What Is the Best Method of Measuring the Physiology of Female Sexual Arousal?
- First Online:
- Cite this article as:
- Kukkonen, T.M. Curr Sex Health Rep (2014) 6: 30. doi:10.1007/s11930-013-0010-6
- 143 Downloads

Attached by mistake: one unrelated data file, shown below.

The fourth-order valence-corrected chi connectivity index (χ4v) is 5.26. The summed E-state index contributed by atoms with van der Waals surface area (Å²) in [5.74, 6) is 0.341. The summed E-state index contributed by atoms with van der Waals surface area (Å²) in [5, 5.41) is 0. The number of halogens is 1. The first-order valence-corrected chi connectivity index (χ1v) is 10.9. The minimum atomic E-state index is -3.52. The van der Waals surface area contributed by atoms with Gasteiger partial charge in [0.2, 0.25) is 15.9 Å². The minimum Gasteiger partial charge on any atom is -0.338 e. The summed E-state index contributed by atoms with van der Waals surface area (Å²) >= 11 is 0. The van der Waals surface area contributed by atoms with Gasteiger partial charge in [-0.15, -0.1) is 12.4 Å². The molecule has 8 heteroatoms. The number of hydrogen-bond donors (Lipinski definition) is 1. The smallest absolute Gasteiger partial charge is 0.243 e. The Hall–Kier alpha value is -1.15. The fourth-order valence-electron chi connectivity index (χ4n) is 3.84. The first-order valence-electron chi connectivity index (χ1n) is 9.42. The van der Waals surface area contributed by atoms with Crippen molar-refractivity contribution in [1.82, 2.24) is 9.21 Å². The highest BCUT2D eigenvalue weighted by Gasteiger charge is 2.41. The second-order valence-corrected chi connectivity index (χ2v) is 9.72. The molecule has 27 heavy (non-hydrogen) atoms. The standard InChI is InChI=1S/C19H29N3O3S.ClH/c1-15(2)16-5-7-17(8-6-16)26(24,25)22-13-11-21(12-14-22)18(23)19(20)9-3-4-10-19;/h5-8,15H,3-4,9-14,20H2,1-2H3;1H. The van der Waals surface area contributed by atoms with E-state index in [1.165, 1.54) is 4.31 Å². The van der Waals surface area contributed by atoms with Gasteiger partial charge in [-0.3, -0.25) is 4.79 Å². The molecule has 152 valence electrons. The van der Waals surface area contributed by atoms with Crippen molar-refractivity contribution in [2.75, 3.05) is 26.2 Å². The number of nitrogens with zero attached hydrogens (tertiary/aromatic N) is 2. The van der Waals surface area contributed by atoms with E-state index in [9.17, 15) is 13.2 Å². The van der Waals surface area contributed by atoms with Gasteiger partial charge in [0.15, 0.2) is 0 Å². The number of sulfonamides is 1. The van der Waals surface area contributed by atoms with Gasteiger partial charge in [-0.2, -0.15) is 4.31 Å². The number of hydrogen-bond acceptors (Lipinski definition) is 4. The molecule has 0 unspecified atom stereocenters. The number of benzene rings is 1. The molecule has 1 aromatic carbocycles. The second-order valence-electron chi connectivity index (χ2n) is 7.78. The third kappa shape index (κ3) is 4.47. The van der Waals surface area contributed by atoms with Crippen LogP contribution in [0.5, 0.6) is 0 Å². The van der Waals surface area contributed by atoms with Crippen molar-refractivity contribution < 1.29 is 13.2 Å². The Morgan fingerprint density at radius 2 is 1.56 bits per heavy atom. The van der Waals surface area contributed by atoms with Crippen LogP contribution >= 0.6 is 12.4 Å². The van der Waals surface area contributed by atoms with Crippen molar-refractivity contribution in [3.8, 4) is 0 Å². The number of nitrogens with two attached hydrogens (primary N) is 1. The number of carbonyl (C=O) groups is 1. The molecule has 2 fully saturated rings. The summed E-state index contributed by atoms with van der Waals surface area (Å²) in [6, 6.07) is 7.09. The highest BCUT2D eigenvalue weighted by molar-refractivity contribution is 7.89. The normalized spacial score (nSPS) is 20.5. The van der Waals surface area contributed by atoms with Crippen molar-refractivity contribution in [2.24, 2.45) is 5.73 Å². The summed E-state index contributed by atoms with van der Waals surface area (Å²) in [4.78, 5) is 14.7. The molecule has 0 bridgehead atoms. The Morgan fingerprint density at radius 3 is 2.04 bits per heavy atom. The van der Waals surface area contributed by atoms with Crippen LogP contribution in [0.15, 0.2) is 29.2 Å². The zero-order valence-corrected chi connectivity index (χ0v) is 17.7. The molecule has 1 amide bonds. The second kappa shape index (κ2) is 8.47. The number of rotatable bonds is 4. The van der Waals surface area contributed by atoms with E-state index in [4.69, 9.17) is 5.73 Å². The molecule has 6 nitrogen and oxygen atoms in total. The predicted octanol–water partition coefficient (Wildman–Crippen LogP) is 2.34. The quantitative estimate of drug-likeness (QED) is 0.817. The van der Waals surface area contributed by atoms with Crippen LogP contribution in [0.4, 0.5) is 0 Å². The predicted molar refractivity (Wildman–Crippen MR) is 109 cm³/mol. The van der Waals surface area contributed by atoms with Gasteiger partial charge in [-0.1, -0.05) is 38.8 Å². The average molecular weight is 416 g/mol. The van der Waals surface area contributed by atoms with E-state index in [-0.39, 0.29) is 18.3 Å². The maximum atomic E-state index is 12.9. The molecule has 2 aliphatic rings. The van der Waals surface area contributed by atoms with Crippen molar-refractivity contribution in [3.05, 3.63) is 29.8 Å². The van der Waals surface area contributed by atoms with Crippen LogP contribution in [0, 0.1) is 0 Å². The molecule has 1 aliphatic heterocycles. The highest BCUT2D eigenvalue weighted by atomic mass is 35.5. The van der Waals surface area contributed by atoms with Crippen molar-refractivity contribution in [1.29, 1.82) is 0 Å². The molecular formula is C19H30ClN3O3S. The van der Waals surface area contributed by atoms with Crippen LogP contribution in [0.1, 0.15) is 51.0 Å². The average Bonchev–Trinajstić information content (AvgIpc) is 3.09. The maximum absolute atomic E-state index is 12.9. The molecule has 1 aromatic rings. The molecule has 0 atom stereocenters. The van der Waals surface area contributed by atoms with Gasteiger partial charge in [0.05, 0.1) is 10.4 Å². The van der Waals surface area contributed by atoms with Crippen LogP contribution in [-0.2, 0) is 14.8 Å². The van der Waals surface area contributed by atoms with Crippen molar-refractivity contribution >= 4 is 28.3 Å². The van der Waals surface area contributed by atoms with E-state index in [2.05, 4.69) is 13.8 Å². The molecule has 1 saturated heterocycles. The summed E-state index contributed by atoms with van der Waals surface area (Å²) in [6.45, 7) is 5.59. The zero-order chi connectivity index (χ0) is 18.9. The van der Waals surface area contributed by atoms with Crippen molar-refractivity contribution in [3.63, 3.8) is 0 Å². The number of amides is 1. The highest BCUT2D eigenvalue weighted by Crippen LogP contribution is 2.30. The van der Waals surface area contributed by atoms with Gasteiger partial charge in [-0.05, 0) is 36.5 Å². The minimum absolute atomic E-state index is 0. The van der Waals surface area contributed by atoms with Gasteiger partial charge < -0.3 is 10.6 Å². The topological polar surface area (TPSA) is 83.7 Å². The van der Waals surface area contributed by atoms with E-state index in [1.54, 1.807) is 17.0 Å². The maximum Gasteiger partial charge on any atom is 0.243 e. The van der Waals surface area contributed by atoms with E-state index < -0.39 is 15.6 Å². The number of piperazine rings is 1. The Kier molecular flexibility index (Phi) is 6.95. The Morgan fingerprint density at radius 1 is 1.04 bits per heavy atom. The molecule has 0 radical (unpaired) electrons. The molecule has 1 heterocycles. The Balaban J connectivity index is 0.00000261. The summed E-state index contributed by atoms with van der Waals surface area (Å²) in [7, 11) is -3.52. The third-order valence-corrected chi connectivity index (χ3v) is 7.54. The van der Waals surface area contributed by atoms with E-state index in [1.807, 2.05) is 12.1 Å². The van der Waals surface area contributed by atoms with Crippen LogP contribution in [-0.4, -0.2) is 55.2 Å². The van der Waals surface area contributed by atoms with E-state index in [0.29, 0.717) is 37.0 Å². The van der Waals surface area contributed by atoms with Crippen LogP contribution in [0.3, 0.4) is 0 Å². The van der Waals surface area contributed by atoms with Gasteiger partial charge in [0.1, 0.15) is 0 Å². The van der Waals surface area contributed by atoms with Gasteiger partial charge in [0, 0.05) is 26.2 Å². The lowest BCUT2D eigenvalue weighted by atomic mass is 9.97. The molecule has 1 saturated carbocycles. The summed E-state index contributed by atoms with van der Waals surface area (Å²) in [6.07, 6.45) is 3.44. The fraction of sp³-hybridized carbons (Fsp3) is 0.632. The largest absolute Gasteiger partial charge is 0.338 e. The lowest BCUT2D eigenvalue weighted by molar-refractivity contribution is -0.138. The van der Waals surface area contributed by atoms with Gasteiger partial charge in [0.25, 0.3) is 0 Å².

A number of instruments have been developed for the physiological measurement of female sexual response. While vaginal photoplethysmography (VPP) remains the most widely used instrument to date, a number of alternate technologies have been examined to address the limitations in the literature on female sexual arousal. In the past 10 years, VPP, ultrasonography, temperature measurement via thermistors and thermographic cameras, magnetic resonance imaging, laser Doppler imaging, and labial and clitoral photoplethysmography have all been used to assess sexual response. To establish which method is best, one must consider the output of each device; how the data generated relate to self-reported sexual arousal; quantitative strengths and limitations and practical issues that arise in using each instrument. Based on these criteria, it appears that ultrasonography is well suited for analysis of genital structures, while temperature measurement provides the strongest evidence for use in research as a methodology for assessing female sexual response.